At 1am on Friday, American businessman Stuart Mason began hearing cracking and popping sounds coming from outside at the Sheraton Hotel in Tsim Sha Tsui.
Mason looked out his window and was shocked to see burning debris falling from the sky, as flames engulfed a 48-storey scaffold-covered tower – only about 100 metres (328 feet) away from his hotel.
“I immediately grabbed my phone and ran down to see what happened,” he said. “I was nervous. The fire was really huge and I saw burning planks falling down. Groups of people were already on the street when I came down. They were either taking pictures or filming the fire.”
Mason was not the only one running when the under-construction skyscraper, which once housed the former Mariners’ Club, went up in flames. About 170 residents and tourists in neighbouring buildings were evacuated.
Among the people startled by the fire were guests at the Imperial Hotel, just a two-minute walk from the burning site.
“People were worried as they could hear the flying debris falling onto their windows,” the hotel manager said, who was off that night but was called in to help. “They asked if they needed to be evacuated. The lobby was just packed.”
He added firefighters and police had said no evacuation was needed as the 17-floor building was safe.
“They said it was safer to stay inside in case large debris fell down.”
Burning material and sparks were seen drifting around the area in Middle Road, the location of the construction site, and at one point threatened to spread to the five-star Sheraton Hotel and Hermes House, a nearby office block.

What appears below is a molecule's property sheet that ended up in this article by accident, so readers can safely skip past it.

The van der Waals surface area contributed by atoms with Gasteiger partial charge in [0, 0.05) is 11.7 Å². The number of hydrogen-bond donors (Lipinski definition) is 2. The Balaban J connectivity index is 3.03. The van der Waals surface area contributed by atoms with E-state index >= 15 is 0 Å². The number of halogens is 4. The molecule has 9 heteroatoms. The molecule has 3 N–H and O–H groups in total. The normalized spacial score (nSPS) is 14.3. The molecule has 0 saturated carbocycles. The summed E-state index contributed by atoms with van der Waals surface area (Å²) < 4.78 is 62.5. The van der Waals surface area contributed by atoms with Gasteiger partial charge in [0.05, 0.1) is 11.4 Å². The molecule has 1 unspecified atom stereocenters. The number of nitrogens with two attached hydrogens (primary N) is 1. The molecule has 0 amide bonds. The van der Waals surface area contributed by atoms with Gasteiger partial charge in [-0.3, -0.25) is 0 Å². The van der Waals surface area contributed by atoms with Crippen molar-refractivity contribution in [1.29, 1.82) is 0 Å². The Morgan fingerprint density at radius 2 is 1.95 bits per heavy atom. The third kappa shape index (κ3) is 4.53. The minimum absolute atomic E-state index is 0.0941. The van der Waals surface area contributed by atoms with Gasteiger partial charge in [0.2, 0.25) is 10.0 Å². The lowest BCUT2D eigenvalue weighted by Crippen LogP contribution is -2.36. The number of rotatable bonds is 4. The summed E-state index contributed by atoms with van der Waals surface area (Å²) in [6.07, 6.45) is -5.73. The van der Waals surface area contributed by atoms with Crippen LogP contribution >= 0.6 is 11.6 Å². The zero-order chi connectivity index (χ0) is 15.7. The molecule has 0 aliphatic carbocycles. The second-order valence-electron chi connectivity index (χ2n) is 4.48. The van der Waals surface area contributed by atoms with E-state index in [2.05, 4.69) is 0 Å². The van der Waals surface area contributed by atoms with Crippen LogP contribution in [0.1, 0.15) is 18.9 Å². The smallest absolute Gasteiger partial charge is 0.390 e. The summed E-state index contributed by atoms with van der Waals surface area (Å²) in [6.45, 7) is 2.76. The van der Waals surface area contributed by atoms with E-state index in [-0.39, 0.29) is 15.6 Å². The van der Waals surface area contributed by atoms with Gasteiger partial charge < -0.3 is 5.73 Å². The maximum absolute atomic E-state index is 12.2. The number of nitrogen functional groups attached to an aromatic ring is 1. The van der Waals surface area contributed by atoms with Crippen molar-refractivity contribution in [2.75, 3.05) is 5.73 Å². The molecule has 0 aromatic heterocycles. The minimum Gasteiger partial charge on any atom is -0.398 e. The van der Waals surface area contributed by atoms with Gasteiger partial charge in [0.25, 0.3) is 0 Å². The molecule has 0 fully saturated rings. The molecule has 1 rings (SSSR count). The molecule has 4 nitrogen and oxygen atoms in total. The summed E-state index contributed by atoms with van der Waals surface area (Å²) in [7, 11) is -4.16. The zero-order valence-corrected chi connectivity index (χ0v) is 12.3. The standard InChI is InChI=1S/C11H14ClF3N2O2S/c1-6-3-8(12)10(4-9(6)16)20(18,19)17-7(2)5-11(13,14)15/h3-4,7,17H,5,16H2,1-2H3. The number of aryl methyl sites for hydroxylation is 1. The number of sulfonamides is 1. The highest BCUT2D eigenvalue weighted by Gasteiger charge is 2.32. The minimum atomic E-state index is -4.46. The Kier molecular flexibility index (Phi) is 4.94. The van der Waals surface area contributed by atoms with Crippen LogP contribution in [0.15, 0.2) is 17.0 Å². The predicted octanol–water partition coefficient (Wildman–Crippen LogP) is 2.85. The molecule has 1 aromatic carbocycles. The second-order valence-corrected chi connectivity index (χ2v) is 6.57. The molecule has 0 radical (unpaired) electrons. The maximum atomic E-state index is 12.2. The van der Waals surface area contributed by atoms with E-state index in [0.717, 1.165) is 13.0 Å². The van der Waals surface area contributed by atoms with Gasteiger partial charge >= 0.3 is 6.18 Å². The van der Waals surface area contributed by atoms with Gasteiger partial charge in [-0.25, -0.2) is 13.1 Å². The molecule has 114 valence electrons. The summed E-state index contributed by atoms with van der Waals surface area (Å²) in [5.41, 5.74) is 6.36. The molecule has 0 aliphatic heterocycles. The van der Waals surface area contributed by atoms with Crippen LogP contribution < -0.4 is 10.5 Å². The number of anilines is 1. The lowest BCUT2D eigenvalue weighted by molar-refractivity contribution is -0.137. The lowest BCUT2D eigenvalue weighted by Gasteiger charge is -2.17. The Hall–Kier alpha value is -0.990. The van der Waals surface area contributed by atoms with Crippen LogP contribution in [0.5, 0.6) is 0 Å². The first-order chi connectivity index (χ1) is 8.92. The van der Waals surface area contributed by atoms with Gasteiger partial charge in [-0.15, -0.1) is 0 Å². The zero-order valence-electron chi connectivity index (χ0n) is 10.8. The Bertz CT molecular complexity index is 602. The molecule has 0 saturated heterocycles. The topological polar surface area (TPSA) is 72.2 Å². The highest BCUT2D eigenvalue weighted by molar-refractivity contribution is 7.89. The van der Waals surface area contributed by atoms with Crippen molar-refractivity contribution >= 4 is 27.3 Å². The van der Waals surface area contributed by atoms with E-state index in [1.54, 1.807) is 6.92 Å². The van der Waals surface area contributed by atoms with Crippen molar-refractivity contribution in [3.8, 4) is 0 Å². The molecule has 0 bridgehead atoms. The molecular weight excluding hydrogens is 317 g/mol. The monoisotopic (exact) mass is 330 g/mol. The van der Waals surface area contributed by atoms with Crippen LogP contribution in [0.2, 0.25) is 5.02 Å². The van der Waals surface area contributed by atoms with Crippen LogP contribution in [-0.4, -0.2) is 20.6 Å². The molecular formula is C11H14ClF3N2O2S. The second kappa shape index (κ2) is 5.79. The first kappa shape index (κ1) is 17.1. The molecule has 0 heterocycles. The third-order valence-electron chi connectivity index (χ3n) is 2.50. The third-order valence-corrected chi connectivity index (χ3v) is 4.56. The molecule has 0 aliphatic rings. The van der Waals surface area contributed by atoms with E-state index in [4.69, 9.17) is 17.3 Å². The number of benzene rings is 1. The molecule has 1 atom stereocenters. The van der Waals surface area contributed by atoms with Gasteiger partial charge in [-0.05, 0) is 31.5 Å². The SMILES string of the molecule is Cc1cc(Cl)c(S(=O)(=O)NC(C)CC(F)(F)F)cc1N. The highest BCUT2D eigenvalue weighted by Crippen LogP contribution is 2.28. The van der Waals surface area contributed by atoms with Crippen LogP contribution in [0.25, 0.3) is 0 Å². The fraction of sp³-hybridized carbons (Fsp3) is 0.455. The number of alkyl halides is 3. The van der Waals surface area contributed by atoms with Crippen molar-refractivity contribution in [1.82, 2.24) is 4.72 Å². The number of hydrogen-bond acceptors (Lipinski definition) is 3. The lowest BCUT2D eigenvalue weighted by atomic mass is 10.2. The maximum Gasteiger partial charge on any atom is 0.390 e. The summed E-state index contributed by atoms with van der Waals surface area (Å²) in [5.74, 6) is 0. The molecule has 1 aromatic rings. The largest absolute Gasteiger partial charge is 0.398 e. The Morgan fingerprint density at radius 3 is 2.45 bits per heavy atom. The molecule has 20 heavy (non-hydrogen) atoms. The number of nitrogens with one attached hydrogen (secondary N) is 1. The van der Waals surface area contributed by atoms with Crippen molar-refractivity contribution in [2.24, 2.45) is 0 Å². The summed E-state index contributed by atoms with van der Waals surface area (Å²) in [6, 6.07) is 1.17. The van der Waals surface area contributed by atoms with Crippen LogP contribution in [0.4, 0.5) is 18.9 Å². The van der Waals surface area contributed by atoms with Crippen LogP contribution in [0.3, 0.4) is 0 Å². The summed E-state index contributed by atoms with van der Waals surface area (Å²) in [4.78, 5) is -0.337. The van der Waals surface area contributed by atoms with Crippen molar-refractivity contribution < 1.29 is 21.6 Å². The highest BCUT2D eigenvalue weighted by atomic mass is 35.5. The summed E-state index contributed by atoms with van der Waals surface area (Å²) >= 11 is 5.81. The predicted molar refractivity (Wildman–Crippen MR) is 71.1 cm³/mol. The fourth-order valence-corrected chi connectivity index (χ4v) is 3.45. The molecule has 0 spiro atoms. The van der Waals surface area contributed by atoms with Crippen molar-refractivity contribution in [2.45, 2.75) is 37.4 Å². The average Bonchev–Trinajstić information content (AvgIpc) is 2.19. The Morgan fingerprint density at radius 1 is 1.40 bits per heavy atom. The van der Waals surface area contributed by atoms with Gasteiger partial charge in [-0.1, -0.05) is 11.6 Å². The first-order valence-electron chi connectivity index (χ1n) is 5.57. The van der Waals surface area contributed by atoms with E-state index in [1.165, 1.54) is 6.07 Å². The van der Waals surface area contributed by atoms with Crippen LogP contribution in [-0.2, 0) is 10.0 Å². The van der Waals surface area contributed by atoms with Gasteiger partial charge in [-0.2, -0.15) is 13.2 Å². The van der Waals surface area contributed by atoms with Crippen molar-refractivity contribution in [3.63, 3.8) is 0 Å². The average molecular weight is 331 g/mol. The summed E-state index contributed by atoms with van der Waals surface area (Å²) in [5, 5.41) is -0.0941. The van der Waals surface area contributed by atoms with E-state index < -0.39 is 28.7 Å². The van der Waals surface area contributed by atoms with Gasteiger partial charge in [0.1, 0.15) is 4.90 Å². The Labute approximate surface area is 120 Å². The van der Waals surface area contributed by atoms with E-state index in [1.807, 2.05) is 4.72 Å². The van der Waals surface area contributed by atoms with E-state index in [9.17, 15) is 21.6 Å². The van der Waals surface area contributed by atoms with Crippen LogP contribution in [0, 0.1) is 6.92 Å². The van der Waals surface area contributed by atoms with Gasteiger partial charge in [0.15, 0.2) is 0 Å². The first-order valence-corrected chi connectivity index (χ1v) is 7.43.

Living on the 10th floor of Far East Mansion, a building next to Hermes House, Somnath Rai said he remained vigilant since he first saw flying embers at about 11pm.
“It was at first some small burning particles flying outside the window. Then I smelled something burning,” the 30-year-old accountant said. “When I looked out of the window, lots of smoke was engulfing that building. Then the fire alarm in my building rang.”
He was later told by a building manager that it was safe to stay inside.
“But I couldn’t fall asleep until 4am. I live alone. I have to be watchful,” he said as he was heading to work on Friday morning.
Firefighters managed to put out the blaze after nine hours. But as of 3pm, Middle Road was still partially blocked with only pedestrians allowed to walk by.
The green scaffolding over the skyscraper had disintegrated, while broken bamboo sticks were seen on the ground. Some of the floors of the building had turned black and debris was scattered on the ground.
Eight shops with entrances facing Middle Road were all closed on Friday, including the Sogo Department Store next to the Sheraton hotel and those in the Far East Mansion shopping arcade. The Tsim Sha Tsui Post Office, located on the ground floor next to the construction site, was also shut.
Only two hotels near the burning site, the Sheraton and the Imperial Hotel, operated as usual.
Zee Fok-cheong considered himself lucky as he was able to open his tailor-made shoe shop located inside the shopping arcade, which could be accessed through another entrance on the next street.
“But I don’t think there will be any customers today,” he said, adding that it was hard to estimate how much business he would lose as the arcade was normally quiet on weekdays.
About 70 per cent of the stores inside the arcade were closed on Friday, according to a Post observation.
Authorities, meanwhile, are still checking the structural safety of the skyscraper and whether its scaffolding is at risk of collapse, while the cause of the fire remains unknown.
The blaze, which occurred at about 11.10pm on Thursday night, turned to a No 3 alarm fire 27 minutes later. It was further upgraded to a No 4 alarm on the one-to-five scale of seriousness at 1.46am on Friday.
Property developer the Empire Group is building a 42-storey Kimpton Hotel on the site. The company said it was working with government departments in their investigation.